In some examples, as illustrated in FIG. 4 , the context determination component 117 can utilize the proximity data and/or context data to rearrange features of the user interface 300 (as compared to how the features are presented in FIG. 3 ). For example, in FIG. 4 , the indication of the direct message between User F and User M is now the first indication in the third subsection 310. That is, the indications of direct messages have been updated based at least in part on a determination that User F is proximate User M, wherein the direct message between User F and User M has been prioritized in the user interface 300. In some examples, a similar rearrangement can be done for channels or other virtual spaces. Prioritizing such information can provide an improvement over existing techniques in that prioritizing relevant interaction data when a user is determined to be proximate another user can alleviate the need for users to browse and scroll through significant amounts of data if/when they approach/are approached by other proximate users.
In some examples, as illustrated in FIG. 5 , the context determination component 117 can cause a user interface element 500 to be presented via the user interface 300, wherein the user interface element 500 includes context data and/or an affordance to perform an action. As illustrated in FIG. 5 , the user interface element 500 provides an indication that User M is proximate User F and includes an affordance to start a new direct message (DM) with User M. In at least one example, the user can interact with an actuation mechanism (i.e., “yes” or “no”) to provide an indication as to whether the user desires to create a new direct message. Based at least in part on receiving an indication that the user desires to create a new direct message, the application 140 can send an indication of such to the server(s) 102 and the direct message management component 119 can generate a new direct message. In at least one example, the third subsection 310 can be updated to include the new direct message. The new direct message can enable User F and User M to communicate via a private virtual space. In examples where users can create a new virtual space to communicate with proximate users, such creation can be facilitated via a single interaction with the user interface 300 (e.g., interaction with the user interface element 500). Such a single interaction can alleviate the need to manually add individual users to a virtual space and request the new virtual space be created. That is, techniques described herein reduce the number of interactions between users and user interfaces of the communication platform, therefore enabling virtual spaces to be created quicker than with existing techniques.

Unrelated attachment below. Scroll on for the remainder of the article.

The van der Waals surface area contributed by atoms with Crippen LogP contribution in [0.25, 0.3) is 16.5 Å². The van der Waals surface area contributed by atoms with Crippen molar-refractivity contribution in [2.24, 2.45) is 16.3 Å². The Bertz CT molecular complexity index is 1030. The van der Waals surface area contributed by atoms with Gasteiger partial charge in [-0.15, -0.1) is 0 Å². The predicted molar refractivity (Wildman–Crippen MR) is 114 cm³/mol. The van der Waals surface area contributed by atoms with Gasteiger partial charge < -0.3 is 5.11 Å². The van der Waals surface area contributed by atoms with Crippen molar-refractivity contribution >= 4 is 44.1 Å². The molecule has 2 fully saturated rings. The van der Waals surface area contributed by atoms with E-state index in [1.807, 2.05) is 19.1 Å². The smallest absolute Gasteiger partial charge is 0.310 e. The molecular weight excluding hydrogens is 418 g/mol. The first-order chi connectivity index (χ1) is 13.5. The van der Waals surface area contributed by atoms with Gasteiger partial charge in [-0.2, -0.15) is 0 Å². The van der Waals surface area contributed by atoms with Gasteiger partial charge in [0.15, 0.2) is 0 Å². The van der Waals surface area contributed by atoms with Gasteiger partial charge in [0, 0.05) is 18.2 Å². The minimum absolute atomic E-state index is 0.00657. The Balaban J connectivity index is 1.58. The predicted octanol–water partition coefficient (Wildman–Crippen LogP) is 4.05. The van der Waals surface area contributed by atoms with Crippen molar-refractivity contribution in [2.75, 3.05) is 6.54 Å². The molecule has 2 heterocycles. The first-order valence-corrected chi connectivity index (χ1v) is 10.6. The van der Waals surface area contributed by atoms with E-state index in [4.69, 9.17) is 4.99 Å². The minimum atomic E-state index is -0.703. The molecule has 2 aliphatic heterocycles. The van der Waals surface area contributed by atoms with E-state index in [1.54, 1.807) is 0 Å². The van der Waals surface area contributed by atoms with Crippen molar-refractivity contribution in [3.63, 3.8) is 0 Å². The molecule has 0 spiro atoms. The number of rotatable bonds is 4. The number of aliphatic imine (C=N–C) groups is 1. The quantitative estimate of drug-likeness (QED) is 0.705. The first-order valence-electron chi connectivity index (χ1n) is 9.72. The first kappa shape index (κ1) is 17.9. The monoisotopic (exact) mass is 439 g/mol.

In some examples, User F and User M may already be associated with a direct message. In such examples, the context determination component 117 can present the option to open the existing direct message and/or can rearrange the indications of direct messages, as illustrated in FIG. 4 above.